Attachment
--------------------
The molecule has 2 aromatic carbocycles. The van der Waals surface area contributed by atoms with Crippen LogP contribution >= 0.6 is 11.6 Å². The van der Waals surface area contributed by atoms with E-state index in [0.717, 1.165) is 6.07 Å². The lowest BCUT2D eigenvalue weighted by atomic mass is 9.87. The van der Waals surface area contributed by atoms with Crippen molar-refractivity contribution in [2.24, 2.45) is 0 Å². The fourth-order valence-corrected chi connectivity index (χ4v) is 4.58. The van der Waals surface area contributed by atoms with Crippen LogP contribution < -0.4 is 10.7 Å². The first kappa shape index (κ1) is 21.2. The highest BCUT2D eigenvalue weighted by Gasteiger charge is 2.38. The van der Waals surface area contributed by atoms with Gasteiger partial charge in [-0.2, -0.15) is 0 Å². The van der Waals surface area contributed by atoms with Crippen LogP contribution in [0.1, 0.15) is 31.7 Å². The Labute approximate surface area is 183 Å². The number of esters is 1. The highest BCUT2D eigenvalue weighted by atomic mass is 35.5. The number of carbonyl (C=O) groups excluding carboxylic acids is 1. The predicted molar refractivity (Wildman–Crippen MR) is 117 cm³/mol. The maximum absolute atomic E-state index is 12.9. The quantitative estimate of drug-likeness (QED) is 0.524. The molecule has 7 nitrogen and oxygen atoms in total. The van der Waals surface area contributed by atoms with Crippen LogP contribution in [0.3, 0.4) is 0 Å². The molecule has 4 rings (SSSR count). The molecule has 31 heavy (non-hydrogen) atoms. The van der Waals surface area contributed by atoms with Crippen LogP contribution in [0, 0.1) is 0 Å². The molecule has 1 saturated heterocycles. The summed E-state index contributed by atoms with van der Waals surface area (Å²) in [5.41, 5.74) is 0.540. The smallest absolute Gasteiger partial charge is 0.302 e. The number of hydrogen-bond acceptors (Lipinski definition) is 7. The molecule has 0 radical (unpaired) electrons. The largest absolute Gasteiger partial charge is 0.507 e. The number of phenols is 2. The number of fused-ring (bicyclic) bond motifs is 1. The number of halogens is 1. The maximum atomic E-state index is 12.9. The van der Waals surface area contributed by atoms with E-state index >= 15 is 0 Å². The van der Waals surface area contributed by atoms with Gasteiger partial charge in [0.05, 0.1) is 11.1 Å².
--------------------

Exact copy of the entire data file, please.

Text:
The molecule has 2 aromatic carbocycles. The van der Waals surface area contributed by atoms with Crippen LogP contribution >= 0.6 is 11.6 Å². The van der Waals surface area contributed by atoms with E-state index in [0.717, 1.165) is 6.07 Å². The lowest BCUT2D eigenvalue weighted by atomic mass is 9.87. The van der Waals surface area contributed by atoms with Crippen molar-refractivity contribution in [2.24, 2.45) is 0 Å². The fourth-order valence-corrected chi connectivity index (χ4v) is 4.58. The van der Waals surface area contributed by atoms with Crippen LogP contribution < -0.4 is 10.7 Å². The first kappa shape index (κ1) is 21.2. The highest BCUT2D eigenvalue weighted by Gasteiger charge is 2.38. The van der Waals surface area contributed by atoms with Gasteiger partial charge in [-0.2, -0.15) is 0 Å². The van der Waals surface area contributed by atoms with Crippen LogP contribution in [0.1, 0.15) is 31.7 Å². The Labute approximate surface area is 183 Å². The number of esters is 1. The highest BCUT2D eigenvalue weighted by atomic mass is 35.5. The number of carbonyl (C=O) groups excluding carboxylic acids is 1. The predicted molar refractivity (Wildman–Crippen MR) is 117 cm³/mol. The maximum absolute atomic E-state index is 12.9. The quantitative estimate of drug-likeness (QED) is 0.524. The molecule has 7 nitrogen and oxygen atoms in total. The van der Waals surface area contributed by atoms with Crippen LogP contribution in [0.3, 0.4) is 0 Å². The molecule has 4 rings (SSSR count). The molecule has 31 heavy (non-hydrogen) atoms. The van der Waals surface area contributed by atoms with Crippen LogP contribution in [0, 0.1) is 0 Å². The molecule has 1 saturated heterocycles. The summed E-state index contributed by atoms with van der Waals surface area (Å²) in [5.41, 5.74) is 0.540. The smallest absolute Gasteiger partial charge is 0.302 e. The number of hydrogen-bond acceptors (Lipinski definition) is 7. The molecule has 0 radical (unpaired) electrons. The largest absolute Gasteiger partial charge is 0.507 e. The number of phenols is 2. The number of fused-ring (bicyclic) bond motifs is 1. The number of halogens is 1. The maximum atomic E-state index is 12.9. The van der Waals surface area contributed by atoms with E-state index >= 15 is 0 Å². The van der Waals surface area contributed by atoms with Gasteiger partial charge in [0.05, 0.1) is 11.1 Å².